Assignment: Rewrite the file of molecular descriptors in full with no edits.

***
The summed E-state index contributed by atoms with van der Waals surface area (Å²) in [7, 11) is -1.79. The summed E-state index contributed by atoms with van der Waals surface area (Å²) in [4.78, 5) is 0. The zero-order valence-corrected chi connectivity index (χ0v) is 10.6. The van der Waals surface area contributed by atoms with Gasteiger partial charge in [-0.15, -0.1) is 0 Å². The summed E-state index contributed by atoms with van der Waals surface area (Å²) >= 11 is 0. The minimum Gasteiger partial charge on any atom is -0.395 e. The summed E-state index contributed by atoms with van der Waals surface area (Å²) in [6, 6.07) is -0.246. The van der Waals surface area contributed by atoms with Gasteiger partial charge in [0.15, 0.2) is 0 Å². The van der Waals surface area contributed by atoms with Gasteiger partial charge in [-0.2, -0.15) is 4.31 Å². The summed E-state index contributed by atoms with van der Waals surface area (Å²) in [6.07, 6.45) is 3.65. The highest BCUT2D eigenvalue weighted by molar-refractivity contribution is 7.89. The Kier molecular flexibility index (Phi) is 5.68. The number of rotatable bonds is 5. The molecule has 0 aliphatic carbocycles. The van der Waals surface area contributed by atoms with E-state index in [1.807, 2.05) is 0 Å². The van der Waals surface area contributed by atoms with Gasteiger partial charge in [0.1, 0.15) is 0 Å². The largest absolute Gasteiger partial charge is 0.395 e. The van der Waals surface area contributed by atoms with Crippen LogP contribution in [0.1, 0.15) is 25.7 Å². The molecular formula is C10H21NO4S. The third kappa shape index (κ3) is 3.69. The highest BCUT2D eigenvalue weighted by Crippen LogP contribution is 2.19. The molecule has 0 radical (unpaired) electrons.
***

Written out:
The summed E-state index contributed by atoms with van der Waals surface area (Å²) in [7, 11) is -1.79. The summed E-state index contributed by atoms with van der Waals surface area (Å²) in [4.78, 5) is 0. The zero-order valence-corrected chi connectivity index (χ0v) is 10.6. The van der Waals surface area contributed by atoms with Gasteiger partial charge in [-0.15, -0.1) is 0 Å². The summed E-state index contributed by atoms with van der Waals surface area (Å²) >= 11 is 0. The minimum Gasteiger partial charge on any atom is -0.395 e. The summed E-state index contributed by atoms with van der Waals surface area (Å²) in [6, 6.07) is -0.246. The van der Waals surface area contributed by atoms with Gasteiger partial charge in [0.15, 0.2) is 0 Å². The van der Waals surface area contributed by atoms with Gasteiger partial charge in [-0.2, -0.15) is 4.31 Å². The summed E-state index contributed by atoms with van der Waals surface area (Å²) in [6.07, 6.45) is 3.65. The highest BCUT2D eigenvalue weighted by molar-refractivity contribution is 7.89. The Kier molecular flexibility index (Phi) is 5.68. The number of rotatable bonds is 5. The molecule has 0 aliphatic carbocycles. The van der Waals surface area contributed by atoms with E-state index in [1.807, 2.05) is 0 Å². The van der Waals surface area contributed by atoms with Gasteiger partial charge in [0.1, 0.15) is 0 Å². The largest absolute Gasteiger partial charge is 0.395 e. The van der Waals surface area contributed by atoms with Crippen LogP contribution in [0.1, 0.15) is 25.7 Å². The molecular formula is C10H21NO4S. The third kappa shape index (κ3) is 3.69. The highest BCUT2D eigenvalue weighted by Crippen LogP contribution is 2.19. The molecule has 0 radical (unpaired) electrons.